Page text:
Table 2.

Treatment indicated by the Expert Opinion of the Brazilian Academy of Rhinology for the treatment of uncomplicated bacterial ARS and extrapolated to the treatment of bacterial otitis media in adults.

Main antibiotic options  Dose and posology  Time of treatmenta  Considerations 
Amoxicillin  500mg, 3×/day  7–14 days  Preferred antibiotic agent in patients with no suspected or confirmed bacterial resistance, with no prior use of antibiotics in the last 30 days for the same clinical picture. 
Amoxicillin  875mg, 2×/day  7–14 days  Preferred antibiotic agent in patients with no suspected or confirmed bacterial resistance, with no prior use of antibiotics in the last 30 days for the same clinical picture. 
Amoxicillin-Clavulanate  500mg/125mg, 3×/day  7–14 days  Indicated for β-lactamase producing bacteria. Diarrhea occurs in 1–10% cases 
Amoxicillin-Clavulanate  875mg/125mg, 2×/day  7–14 days  Indicated for β-lactamase producing bacteria. Diarrhea occurs in 1–10% cases 
Cefuroxime Axetil  250–500mg, 2×/day  7–14 days  Spectrum of action similar to that of amoxicillin-clavulanate. An option in cases of non-anaphylactic allergic reactions to penicillins. Evidence of increased induction of bacterial resistance in relation to penicillins.25 
Option in those allergic to β-lactams  Dose and posology  Time of treatmenta  Considerations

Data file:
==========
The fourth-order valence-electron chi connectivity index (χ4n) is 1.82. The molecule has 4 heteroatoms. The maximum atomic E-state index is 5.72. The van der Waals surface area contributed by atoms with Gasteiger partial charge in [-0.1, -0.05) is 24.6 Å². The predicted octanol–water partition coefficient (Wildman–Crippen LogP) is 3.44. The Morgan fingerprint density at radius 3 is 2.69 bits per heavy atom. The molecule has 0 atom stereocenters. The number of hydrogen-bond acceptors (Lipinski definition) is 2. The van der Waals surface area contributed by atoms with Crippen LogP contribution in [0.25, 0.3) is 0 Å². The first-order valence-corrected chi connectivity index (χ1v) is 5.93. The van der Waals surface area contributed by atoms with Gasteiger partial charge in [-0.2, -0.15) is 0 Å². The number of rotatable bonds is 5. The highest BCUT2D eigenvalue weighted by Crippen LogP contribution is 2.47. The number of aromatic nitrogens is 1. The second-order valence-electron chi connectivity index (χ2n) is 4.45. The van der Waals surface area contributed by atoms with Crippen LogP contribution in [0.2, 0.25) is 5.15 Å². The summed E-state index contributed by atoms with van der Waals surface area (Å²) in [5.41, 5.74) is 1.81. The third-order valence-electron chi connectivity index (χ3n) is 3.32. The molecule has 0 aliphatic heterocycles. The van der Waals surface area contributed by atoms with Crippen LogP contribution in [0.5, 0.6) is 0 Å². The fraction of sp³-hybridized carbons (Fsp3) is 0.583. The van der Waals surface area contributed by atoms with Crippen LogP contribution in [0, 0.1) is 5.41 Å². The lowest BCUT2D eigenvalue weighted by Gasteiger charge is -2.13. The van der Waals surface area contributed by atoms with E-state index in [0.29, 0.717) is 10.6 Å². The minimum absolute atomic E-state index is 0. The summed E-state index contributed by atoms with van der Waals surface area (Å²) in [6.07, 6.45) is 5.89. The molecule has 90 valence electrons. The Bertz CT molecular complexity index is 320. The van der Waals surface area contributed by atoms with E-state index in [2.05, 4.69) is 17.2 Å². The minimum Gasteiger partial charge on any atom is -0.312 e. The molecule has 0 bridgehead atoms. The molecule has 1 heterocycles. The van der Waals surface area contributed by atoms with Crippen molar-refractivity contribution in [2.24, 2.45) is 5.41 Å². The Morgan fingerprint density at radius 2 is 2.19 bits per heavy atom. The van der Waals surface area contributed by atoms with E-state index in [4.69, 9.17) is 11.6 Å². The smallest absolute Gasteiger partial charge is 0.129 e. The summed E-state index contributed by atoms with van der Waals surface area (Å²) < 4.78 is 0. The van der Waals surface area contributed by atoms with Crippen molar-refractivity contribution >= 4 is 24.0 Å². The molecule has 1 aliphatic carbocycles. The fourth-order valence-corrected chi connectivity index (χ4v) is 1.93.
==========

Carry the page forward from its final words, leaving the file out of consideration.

Clarithromycin  500mg, 2×/day  7–14 days  Consider high resistance. Contraindication for the concomitant use of statins 
Levofloxacin  500mg, 1×/day  5–7 days  The Food and Drug Administration (FDA) determines that the prescription of fluoroquinolones to patients with bacterial ARS should occur only when there are no other antibiotic treatment options, as the risks outweigh the benefits in these cases.b 
Levofloxacin  750mg, 1×/day  5–7 days   
Moxifloxacin  400mg, 1×/day  5–7 days   
Doxycycline  100mg, 2×/day  7–14 days  Photosensitivity reaction 
Options in therapeutic failure casesc  Dose and posology  Time of treatment  Considerations 
Amoxicillin  1000mg, 3×/day  7–14 days  Exception conduct proposed by some specialists, based on microbiological knowledge, without proven clinical evidence. Consider exacerbated gastrointestinal effects. 
High-dose Amoxicillin+Clavulanate  2000mg Amx/125mg Clav, 2×/day  7–14 days  Exception conduct proposed by some specialists, based on microbiological knowledge, without proven clinical evidence. Consider exacerbated gastrointestinal effects. 
Levofloxacin  750mg, 1×/day  5–7 days  The Food and Drug Administration (FDA) determines that the prescription of fluoroquinolones to patients with bacterial ARS should occur only when there are no other antibiotic treatment options, as the risks outweigh the benefits in these cases.b 
Moxifloxacin  400mg, 1×/day  5–7 days   
Clindamycin  300mg, 3–4×/day  7–10 days  Option in case of suspected infection by anaerobic bacteria or S. aureus. Take with 300mL of water due to risk of esophageal lesion. Precaution: risk of membranous pseudocolitis and diarrhea caused by Clostridium difficile
a

There is a tendency to use antibiotic therapy for less time with equal effectiveness aiming to minimize side effects and bacterial resistance generation.

b

It should be considered individually, according to disease severity.

c

Absence of response or clinical worsening after 48–72h of treatment.